Under the state enabling statute, HDCs and HPCs are granted additional discretionary powers, including but not limited to:
Making periodic reports to the local legislative body
Providing information to property owners and others regarding historic preservation
Suggesting legislation pertinent to the preservation and character of the historic district
Initiating planning and zoning proposals
Cooperating with other regulatory agencies, civic organizations, and groups interested in historic preservation
Commenting on applications for zoning variances and special exceptions affecting the historic district
Advising on sidewalk construction and repair, tree planting, street improvements, and public buildings as they affect the historic district
Furnishing information and assistance with capital improvement programs in historic districts
Consulting with groups of experts
Publishing brochures, presenting walking tours, having other informational programs on the character, history, and architecture of the LHD or LHP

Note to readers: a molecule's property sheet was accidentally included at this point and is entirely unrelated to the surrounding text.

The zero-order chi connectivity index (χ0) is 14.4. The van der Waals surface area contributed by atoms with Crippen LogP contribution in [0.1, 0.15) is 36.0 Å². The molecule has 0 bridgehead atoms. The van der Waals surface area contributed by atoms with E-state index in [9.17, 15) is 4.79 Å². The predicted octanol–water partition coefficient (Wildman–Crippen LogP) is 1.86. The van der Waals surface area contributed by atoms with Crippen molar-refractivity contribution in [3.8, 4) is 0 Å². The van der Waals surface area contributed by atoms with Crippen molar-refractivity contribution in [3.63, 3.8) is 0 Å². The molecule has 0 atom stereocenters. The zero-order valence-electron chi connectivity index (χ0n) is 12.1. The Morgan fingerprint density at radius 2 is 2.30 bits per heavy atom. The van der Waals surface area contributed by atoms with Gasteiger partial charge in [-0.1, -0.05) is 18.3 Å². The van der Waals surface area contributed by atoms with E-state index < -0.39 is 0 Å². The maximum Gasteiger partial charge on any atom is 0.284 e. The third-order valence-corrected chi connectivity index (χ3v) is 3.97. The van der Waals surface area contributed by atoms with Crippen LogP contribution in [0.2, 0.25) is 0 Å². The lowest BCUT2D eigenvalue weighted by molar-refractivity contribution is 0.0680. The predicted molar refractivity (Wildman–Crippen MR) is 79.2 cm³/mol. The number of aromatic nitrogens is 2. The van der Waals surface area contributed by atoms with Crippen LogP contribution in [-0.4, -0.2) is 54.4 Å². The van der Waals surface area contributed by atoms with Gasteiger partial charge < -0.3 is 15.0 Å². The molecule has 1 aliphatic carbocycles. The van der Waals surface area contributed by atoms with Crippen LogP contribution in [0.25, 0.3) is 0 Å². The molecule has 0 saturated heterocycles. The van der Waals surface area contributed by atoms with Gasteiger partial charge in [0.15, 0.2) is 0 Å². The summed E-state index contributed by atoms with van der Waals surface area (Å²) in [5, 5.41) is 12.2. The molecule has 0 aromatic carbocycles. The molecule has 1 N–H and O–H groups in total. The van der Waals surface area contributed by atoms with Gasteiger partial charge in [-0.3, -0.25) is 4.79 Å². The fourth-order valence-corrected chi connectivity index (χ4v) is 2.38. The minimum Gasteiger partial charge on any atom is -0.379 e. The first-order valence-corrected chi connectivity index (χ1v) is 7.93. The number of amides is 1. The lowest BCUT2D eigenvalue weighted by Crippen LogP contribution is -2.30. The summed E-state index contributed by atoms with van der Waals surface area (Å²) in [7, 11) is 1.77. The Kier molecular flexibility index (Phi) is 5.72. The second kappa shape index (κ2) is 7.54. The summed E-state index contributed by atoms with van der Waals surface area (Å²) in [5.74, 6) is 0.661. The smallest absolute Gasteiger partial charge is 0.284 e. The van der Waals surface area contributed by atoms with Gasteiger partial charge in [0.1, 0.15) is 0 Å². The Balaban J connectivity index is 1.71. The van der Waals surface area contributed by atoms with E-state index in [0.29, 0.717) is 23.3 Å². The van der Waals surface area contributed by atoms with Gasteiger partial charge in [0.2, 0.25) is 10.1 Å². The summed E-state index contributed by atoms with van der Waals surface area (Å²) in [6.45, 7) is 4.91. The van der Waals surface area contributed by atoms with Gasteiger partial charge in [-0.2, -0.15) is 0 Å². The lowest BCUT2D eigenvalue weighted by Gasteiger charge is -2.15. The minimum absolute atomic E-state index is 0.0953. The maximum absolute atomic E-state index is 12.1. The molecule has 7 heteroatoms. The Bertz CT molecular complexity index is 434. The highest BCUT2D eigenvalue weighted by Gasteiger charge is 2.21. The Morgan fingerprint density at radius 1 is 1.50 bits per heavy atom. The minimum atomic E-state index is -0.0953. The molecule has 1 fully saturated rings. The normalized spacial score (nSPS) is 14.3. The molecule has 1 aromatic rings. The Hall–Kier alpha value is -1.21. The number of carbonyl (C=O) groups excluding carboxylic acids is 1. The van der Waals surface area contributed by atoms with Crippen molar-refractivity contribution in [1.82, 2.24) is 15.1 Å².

The discretionary powers provide an opportunity for HDCs and HPCs to extend their efforts in the community in support of historic preservation. In many communities, the HDC or HPC becomes a source of technical expertise and advice for property owners within and outside the district and for other municipal boards and officials.
Duly appointed HDC and HPC members are an important part of municipal governance. With creativity and energy, they can provide leadership in the preservation and protection of the community’s historic resources.